Sweet Spud Sprouted Buckwheat Soda Bread

This is my favourite bread recipe for so many reasons……

Sweet Spud Sprouted Buckwheat Soda BreadNot only does it taste delicious and is super simple to make, it’s structured from simple nutritious ingredients; buckwheat, sweet potato and chia seeds.

It is allergy free and free from gluten/grain, yeast, gum, sugar, preservative, dairy, egg, nut and oil.

I have made loads of variations of this recipe including wraps, loaves and pizza bases.  For those of you not familiar with ‘soda breads’ they are traditionally made with wheat flour, salt, bi carb SODA and buttermilk.  The reaction between the acidic buttermilk and the soda causes an instant rise/bubbling in the dough without the need for yeast, baking powder or egg.  I got the idea for this bread one day at my sons kindy when the teachers made a sandpit volcano erupt using bi carb soda, water, vinegar and food coloring.

PizzaPlease note that it is really important in this recipe to mix the wet and the dry mixes separately and to have the oven hot and your baking sheets, spoons etc ready before you combine them.  Remember it’s a soda bread and once you combine the wet and dry ingredients the chemical reaction starts immediately and you need to get your buns in the oven before they deflate. 

If you’re on a strict Paleo diet and not sure about having sprouted buckwheat, why not read what Dr Chris Kresser (paleo health expert) has to say on sprouted/soured buckwheat here.

I like to sprout my buckwheat groats and have them in the freezer ready to go for quick recipes like this.  Sprouting eliminates the need to sour the grains and it works better for me as it doesn’t require regular feeding and care.   Sprouting wakes up the seed and transforms it into a living plant food that is more nutritious and easier to digest, as all the enzyme inhibitors are broken down.  It is also great for those on gluten free/allergy diets as you buy the grain whole and soak/rinse and wash off any gluten/soy etc contamination that is common in store bought flours.

Open SangaTo sprout the buckwheat (or any nut, grain or seed) I simply soak it in warm water for 24-30 hrs until I see tiny sprouts just starting to appear.  I then rinse them well in a colander and place them in the dehydrator for 24hrs at 41 deg C to dry thoroughly.  Once they are dry, I store them in the freezer to preserve the freshly sprouted nutrients.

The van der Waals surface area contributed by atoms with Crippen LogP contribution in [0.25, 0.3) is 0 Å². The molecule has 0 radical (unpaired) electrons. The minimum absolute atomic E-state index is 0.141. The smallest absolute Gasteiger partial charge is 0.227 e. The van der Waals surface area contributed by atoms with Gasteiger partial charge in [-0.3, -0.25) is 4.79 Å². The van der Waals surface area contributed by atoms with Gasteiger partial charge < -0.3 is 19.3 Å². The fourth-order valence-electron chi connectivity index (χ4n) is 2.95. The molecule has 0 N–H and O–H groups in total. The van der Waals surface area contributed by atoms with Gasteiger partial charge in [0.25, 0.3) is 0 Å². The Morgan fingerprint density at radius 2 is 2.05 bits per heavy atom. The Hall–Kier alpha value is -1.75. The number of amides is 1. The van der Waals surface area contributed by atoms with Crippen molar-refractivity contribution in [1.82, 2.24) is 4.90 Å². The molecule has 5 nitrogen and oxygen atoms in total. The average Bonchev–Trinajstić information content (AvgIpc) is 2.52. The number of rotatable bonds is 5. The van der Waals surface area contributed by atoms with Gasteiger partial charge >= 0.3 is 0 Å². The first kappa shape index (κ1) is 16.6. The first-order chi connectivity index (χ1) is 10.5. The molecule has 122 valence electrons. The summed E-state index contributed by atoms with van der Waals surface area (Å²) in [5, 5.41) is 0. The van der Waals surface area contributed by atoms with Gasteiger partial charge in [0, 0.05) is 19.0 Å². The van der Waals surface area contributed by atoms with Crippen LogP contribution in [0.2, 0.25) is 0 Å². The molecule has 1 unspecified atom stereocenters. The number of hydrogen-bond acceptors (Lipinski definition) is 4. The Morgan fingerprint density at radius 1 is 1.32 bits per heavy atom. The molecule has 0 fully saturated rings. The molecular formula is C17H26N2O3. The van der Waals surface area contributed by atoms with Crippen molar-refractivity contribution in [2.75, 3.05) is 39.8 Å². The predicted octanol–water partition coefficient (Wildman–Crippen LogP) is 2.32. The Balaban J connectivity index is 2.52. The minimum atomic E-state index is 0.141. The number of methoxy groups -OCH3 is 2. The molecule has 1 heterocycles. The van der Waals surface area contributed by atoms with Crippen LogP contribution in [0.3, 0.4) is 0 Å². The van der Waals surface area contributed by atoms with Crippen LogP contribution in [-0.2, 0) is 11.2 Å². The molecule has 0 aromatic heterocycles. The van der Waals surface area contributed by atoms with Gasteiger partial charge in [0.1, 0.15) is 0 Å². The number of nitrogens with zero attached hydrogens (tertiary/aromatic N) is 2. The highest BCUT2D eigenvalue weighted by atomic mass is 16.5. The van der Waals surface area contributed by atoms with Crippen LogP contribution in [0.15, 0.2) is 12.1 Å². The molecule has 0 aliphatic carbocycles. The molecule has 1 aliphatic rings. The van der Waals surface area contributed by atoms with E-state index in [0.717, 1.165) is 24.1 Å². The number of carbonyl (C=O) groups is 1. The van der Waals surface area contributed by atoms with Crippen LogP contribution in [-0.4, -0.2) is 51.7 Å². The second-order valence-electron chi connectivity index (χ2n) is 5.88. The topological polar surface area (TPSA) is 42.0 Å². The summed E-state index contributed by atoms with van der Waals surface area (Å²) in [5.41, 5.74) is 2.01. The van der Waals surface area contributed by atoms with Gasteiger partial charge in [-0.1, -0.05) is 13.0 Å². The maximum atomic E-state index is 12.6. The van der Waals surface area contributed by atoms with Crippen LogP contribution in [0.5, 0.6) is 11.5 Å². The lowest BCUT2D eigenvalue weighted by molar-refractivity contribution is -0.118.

I usually use left over baked sweet potatoes or butternut pumpkin for this recipe.  If you’re baking them specifically for this recipe you’ll need a 500g piece of sweet potato which will equate to about 400g peeled and 250g once baked.  I bake it dry (no oil) at 180 deg C for 30 minutes and let it cool to room temperature before using.  My favourite local organic Sweet spuds are from the spring lakes farm stall at Northey st market.  They are grown by Anika and her family, check out her blog here.


Dry IngredientsDry
250g Sprouted organic buckwheat groats or flour (sprouting is optional, but recommended)
1 tsp Bi carb soda (not baking powder)
1 tsp natural salt (I used Celtic sea salt)

Wet IngredientsWet
250g roasted organic sweet potato
125ml organic apple cider vinegar
400ml warm filtered water
2 tbsp organic chia seeds


Recipe makes 16 pieces

Preheat the oven to 180 deg C fan forced.
Prepare three baking trays with silicone sheets or baking paper (no oil/butter required)
Finished DoughGrab out a 1/3 cup measure (I use a large steel ice cream scoop, you know the kind with the metal swiping blade), a spatula and a whisk.
I use my Vitamix dry blade container to make this recipe, other options are also provided.
If using buckwheat groats, pour the dry ingredients into your dry blender container, and blend on high for 1-2 minutes into a fine flour, pour into a medium mixing bowl, set aside.
If using flour sift the flour and bi carb into a medium mixing bowl, add the salt and use a hand whisk to mix well.  Set aside
Dropped BunsPour 150ml of the warm water and the chia seeds into the same container, then blend on high for about 30 seconds until a ‘chia egg/gel’ forms.  Add remaining wet ingredients then blend well to combine.
If you don’t have a blender you can use a food processor, but you’ll probably need to let the chia seeds sit in the hot water for an hour or so first to form the egg.
Pour the wet into the dry and mix well with the whisk.
Scoop out the bun portions onto the sheets leaving about 7cm clear between them.
Flattened BunsPick up the baking tray and drop them back on to the bench from about 15cm height to flatten the buns.
Place into the oven to bake for 20 minutes.  Check they are done by touching the center with your finger, they should feel firm and spongy, not soft.  You can also test with a skewer, but the best way to tell if they’re cooked enough is they will easily peel off the sheets.  If they stick and the bottom tears, put them back in the oven for another 5 minutes.


Store in the fridge and use within about 5 days as a bread, burger bun, pizza base etc.  These will freeze well too.

Serving suggestions:

The pizza photo above shows the buns flipped upside down, topped with pizza topping and then covered in a dairy free cheese.  We make the cheese by blending one jar of Kehoe’s Kitchen Cultured Tasty Vegan cheese with two eggs and a pinch of salt.  Pour over the topping and bake like normal cheese until just starting to brown.

The open sandwich above has fresh avocado and Kehoe’s Kitchen Fennel and Garlic Sauerkraut on one half.  On the other side it has Kehoe’s Kitchen Cultured Vegan Tasty Cheese and preservative free smoked salmon.